20 January 2011 22:31 [Source: ICIS news]
By Sheena Martin
HOUSTON (ICIS)--US midwest gasoline prices could spike as much as 10 cents or more in March and early April as refineries in the region undergo turnarounds, a US Gulf and midwest trader said on Thursday.
More refined products would be transported via pipeline to the midwest from the US Gulf in order to pick up the slack during the turnaround period, the trader said, but the higher pipeline volumes would cause delivery delays.
To fill customer demands for refined products, midwest suppliers would need to bring product up the Explorer Pipeline. Refined products are transported through the midwest from the US Gulf via the Explorer Pipeline, which ends ending at the northeast corner of Illinois.
The midwest, or PADD II, accounts for more than 21% of the nation’s refining crude capacity at around 4.0m bbl/day.
During the turnarounds, about 608,000 bbl-worth of refining capacity would be down for most or all of March, according to refinery information released so far. The turnarounds would temporarily reduce refining capacity in the region by at least 15%.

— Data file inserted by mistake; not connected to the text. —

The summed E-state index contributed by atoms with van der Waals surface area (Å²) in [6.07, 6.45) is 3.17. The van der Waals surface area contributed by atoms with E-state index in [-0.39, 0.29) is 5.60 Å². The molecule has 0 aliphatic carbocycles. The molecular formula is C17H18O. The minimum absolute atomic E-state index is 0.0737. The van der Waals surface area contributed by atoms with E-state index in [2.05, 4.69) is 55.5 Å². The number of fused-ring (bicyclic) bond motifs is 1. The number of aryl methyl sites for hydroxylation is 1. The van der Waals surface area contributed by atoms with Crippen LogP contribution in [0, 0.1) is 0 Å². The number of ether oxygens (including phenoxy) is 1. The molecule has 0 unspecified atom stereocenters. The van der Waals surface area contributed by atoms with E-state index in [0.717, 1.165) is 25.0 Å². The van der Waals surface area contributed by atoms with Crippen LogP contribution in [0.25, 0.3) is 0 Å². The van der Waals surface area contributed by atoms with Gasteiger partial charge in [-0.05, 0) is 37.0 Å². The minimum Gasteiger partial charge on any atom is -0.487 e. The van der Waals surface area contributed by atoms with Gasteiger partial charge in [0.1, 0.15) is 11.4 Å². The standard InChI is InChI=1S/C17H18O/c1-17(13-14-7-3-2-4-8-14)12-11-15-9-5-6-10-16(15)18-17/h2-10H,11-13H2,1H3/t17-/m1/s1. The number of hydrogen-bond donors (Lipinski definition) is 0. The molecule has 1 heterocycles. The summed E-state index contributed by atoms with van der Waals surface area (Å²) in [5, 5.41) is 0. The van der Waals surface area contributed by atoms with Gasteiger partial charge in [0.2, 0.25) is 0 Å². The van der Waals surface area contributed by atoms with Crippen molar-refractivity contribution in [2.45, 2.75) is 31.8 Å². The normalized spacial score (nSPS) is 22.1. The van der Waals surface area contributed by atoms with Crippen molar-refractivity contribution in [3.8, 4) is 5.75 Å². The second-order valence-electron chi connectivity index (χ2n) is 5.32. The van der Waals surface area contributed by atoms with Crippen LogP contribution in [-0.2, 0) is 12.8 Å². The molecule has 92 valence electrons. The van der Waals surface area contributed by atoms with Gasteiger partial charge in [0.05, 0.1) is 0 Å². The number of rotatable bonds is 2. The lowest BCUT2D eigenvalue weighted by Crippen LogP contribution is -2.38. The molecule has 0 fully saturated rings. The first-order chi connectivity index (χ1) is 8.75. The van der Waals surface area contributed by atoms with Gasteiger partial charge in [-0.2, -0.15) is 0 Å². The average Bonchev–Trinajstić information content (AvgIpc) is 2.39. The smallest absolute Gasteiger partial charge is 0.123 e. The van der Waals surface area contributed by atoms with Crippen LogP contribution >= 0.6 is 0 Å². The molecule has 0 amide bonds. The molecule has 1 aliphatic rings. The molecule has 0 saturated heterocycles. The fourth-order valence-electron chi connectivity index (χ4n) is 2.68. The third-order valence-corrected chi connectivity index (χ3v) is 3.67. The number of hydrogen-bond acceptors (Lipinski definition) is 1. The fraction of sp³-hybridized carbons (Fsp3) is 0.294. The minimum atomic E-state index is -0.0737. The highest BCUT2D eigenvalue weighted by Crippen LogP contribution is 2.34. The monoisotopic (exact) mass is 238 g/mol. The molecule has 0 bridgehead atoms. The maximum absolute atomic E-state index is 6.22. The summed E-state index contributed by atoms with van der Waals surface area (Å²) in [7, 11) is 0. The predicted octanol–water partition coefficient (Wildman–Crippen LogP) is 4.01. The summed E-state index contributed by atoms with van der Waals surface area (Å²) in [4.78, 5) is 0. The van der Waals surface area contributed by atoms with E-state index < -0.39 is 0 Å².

The outages include units at ConocoPhillips’s Wood River refinery in Illinois, Valero’s Ardmore refinery in Oklahoma, BP’s Whiting refinery in Indiana and Marathon’s Catlettsburg refinery in Kentucky.
Regional suppliers usually build up additional product ahead of turnarounds in order to fill customer demands and not cause a shockwave through the spot market.
“[Prices] usually depend on how well the company in turnaround plans for it and if they come out on schedule,” said another midwest trader. “When refiners have issues coming out of the turnarounds that is when we see interesting spikes in values.”
The midwest trader said that with so many refineries shutting units simultaneously, and with the history of slow turnarounds, it would not be a stretch to expect two-thirds to three-quarters of the turnarounds to end behind schedule.
During the August turnaround season, many refineries ended maintenance late. Many of the restarts were weeks to more than a month after scheduled dates.
Because so many refineries on the east coast were undergoing turnarounds, a few lasting longer than expected caused gasoline differentials to spike.
“[The price] can be very reflective of how serious the issue - how long the project is delayed – and if there are other [refineries] with issues at that time and how the US Gulf is moving,” said a midwest broker.
Some market participants said they wondered if some of the turnarounds would not be pushed back. “If I owned a refinery in the Gulf coast or midwest, I would delay the turnarounds with gasoline and distillate cracks so high,” the US Gulf and midwest trader said.
As of 19 January, gasoline margins were $13.37/bbl. Heating oil margins were at $20.70/bbl.To discuss issues facing the chemical industry go to ICIS connect
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